NDP MP Don Davies speaks to the media after caucus at Parliament Hill
Credits: ANDRE FORGET/QMI AGENCY
OTTAWA -- Opponents of the Conservative government's trade agreement with the People's Republic of China will have a chance to vote against it in the House of Commons on Monday.
A motion from NDP MP Don Davies, the Official Opposition's International Trade Critic, would tell the Chinese government Canada will not ratify what it calls the "critically flawed" Canada-China Foreign Investment Promotion and Protection Agreement, or FIPA.
FIPA was signed by Prime Minister Stephen Harper at an APEC summit in Russia, and tabled in Parliament last September. But when he introduced his motion in Parliament on Thursday, Davies told the House the agreement in its present form "will do serious damage to Canada". The NDP objects to the agreement's "lack of transparency and openness" and worries it will expose Canadians to undue legal troubles.
When he tabled FIPA, the Prime Minister said in a statement "This agreement with China -- the world's second largest economy -- will provide stronger protection for Canadians investing in China, and create jobs and economic growth in Canada." But the NDP says the agreement will give state-owned Chinese businesses access to Canadian resources and markets without ensuring reciprocal access to Chinese markets for Canadian firms. The dippers also fret about Canadian taxpayers being faced with "multi-billion dollar lawsuits by Chinese corporations" and object to the secrecy surrounding the agreement.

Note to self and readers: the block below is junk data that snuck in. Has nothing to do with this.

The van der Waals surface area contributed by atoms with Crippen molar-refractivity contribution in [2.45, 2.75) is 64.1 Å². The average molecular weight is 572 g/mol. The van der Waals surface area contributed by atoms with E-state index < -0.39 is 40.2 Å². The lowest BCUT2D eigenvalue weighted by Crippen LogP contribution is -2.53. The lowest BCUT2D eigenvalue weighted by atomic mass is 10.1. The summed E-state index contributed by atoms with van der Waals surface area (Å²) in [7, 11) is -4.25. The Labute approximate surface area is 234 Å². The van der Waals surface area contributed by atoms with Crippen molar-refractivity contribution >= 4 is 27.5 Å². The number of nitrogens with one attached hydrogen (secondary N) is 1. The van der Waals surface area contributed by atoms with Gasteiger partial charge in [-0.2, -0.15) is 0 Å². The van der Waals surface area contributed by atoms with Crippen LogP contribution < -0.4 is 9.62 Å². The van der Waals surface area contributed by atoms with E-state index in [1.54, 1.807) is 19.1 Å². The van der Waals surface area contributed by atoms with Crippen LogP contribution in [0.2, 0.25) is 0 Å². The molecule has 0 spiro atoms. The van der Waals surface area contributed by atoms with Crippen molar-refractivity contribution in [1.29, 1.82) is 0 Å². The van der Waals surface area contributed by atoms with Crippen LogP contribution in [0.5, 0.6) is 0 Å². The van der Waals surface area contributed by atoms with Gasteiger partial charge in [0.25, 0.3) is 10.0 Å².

Not only would its arbitration mechanism let panels hold secret hearings, "outside the view of public or media - a violation of Canada's open court traditions," according to Davies. But as he told the House last week, the agreement "was passed by the Conservatives with no consultation with provinces, First Nations, trade experts, business, labour or the public. Outside of this one day called for by the New Democrats, there has not been a single minute of democratic debate after 18 years of negotiation. Once ratified, this FIPA will lock Canada into these damaging terms for a minimum of 31 years."
Green Party leader Elizabeth May, who registered her opposition to the agreement the day after it was tabled last fall, already signalled she would vote in favour of the NDP motion on Monday.
Opposition to the agreement is also ramping up online. The left-leaning website leadnow.ca has been running an online petition urging Canadians to register their opposition to the agreement. As of Sunday morning the website claimed over 33,000 Canadians had done so.
But the Liberals, despite introducing their own unsuccessful motion last week calling for public hearings across Canada on the agreement, will likely vote with the Conservatives against the NDP motion.
- With files from David Akin.